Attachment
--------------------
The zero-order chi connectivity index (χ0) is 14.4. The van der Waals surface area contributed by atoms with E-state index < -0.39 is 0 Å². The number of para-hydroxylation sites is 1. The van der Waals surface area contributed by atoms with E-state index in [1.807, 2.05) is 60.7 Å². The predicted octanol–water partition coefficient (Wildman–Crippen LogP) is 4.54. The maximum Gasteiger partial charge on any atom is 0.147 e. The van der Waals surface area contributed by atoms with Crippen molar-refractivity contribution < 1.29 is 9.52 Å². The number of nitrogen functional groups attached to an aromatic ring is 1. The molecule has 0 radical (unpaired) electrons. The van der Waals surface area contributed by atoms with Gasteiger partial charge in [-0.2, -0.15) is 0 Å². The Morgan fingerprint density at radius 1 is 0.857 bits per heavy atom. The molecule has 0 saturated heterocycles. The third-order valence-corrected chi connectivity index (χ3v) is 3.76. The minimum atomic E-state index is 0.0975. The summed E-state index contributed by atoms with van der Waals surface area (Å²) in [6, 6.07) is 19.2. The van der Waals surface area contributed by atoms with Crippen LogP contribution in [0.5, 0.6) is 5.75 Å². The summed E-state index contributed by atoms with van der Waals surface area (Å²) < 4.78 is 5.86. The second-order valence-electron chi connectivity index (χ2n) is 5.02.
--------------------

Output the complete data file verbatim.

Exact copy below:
The zero-order chi connectivity index (χ0) is 14.4. The van der Waals surface area contributed by atoms with E-state index < -0.39 is 0 Å². The number of para-hydroxylation sites is 1. The van der Waals surface area contributed by atoms with E-state index in [1.807, 2.05) is 60.7 Å². The predicted octanol–water partition coefficient (Wildman–Crippen LogP) is 4.54. The maximum Gasteiger partial charge on any atom is 0.147 e. The van der Waals surface area contributed by atoms with Crippen molar-refractivity contribution < 1.29 is 9.52 Å². The number of nitrogen functional groups attached to an aromatic ring is 1. The molecule has 0 radical (unpaired) electrons. The van der Waals surface area contributed by atoms with Gasteiger partial charge in [-0.2, -0.15) is 0 Å². The Morgan fingerprint density at radius 1 is 0.857 bits per heavy atom. The molecule has 0 saturated heterocycles. The third-order valence-corrected chi connectivity index (χ3v) is 3.76. The minimum atomic E-state index is 0.0975. The summed E-state index contributed by atoms with van der Waals surface area (Å²) in [6, 6.07) is 19.2. The van der Waals surface area contributed by atoms with Crippen LogP contribution in [0.5, 0.6) is 5.75 Å². The summed E-state index contributed by atoms with van der Waals surface area (Å²) < 4.78 is 5.86. The second-order valence-electron chi connectivity index (χ2n) is 5.02.